TORONTO—At the recent annual premiers’ conference, the Canadian Energy Strategy was resuscitated when Quebec Premier Philippe Couillard and Ontario Premier Kathleen Wynne joined their counterparts in stating that they want to re-direct the energy strategy toward one that reflects a commitment to addressing climate change.
This is a critical shift. The draft strategy had been lingering in a near-death state. Having emerged from the oil industry and been pushed hard by former Alberta premier Alison Redford, that strategy focused largely on facilitating the construction of tar sands pipelines. The other premiers rightly saw little value in it for their provinces and signalled a “go very slow” to their staff.
Thankfully, Ontario and Quebec seem intent on fixing and rescuing the strategy. This is good because Canada needs a comprehensive approach. A project-byproject view of energy planning is failing our economy and our climate. We can and must do better.
So how would a Canadian Energy Strategy look if it addressed climate change? Here are some suggestions, based on the Environmental Defence’s work on the clean economy:
Define a pan-Canadian approach to energy: The tar sands of Alberta, oil fields of Newfoundland and Labrador, and gas wells of British Columbia generate revenue and jobs but so do hydro power in Quebec, British Columbia and almost every province, as well as growing roles for nonhydro renewables in Ontario. Why would we not think about how to maximize the value of non-fossil fuel energy sources when they make up so much of our domestic and exportable power supply?
Invest in clean energy: In a North American market where transportation and manufacturing could quickly move to electric power, creating a low-carbon grid will take on increasing importance. Canada could be well poised to lead this—if we make smart choices now. Investing in interprovincial and international grid ties as well as creating more power for export through renewables, appropriate hydro, energy conservation and smart-grid technology will free up more for sale to those who need it. This would create jobs and generate needed revenue for both federal and provincial governments.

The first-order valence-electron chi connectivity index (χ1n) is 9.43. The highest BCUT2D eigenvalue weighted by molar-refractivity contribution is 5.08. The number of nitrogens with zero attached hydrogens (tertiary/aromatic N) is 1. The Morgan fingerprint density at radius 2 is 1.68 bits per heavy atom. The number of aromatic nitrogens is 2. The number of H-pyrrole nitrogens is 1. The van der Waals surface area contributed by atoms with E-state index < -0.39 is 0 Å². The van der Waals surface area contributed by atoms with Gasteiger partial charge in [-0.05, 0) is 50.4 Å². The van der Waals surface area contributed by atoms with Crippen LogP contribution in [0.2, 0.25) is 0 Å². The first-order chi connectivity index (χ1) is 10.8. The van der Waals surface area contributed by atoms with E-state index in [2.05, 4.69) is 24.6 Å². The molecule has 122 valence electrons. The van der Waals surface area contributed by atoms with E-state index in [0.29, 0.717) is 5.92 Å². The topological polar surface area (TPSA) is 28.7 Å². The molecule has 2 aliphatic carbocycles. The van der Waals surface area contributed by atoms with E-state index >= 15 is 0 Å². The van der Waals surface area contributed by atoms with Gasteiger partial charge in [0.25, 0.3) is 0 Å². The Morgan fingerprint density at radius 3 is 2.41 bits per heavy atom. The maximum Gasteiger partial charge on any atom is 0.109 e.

Put a price on carbon pollution: Everyone, from the International Monetary Fund to the Organization for Economic Cooperation and Development, says the world needs to put a price on the production of the carbon pollution that causes global warming. The most efficient and effective way to do this would be in the form of a tax, but caps on production with the ability to trade “credits” among industries could also be used. Increasing the cost of fossil fuels encourages conservation and fuel switching. It also generates revenue.
Invest in an economic transition: Analysts tell us that two-thirds of known fossil fuel reserves have to stay in the ground if civilization is going to survive. It’s clear we need to transition away from their use over time. A carbon tax can be invested in a sovereign wealth fund (like Norway’s), personal income tax reductions (creates more spending power), new industry (creates jobs), and, or transportation infrastructure (attracts new industry and increases competitiveness).
All of these investments can move our economy to become a generator of wealth in the long term, while reducing the extraction of fossil fuels over time.
Time will tell whether a new energy vision is possible among our premiers but it is clear Canada has a wealth of opportunities and resources that are the envy of others around the world. Let’s hope the premiers can turn commitments into action and set a new course, which will benefit both our shared climate and economy.
Tim Gray is executive director of Environmental Defence based in Toronto.
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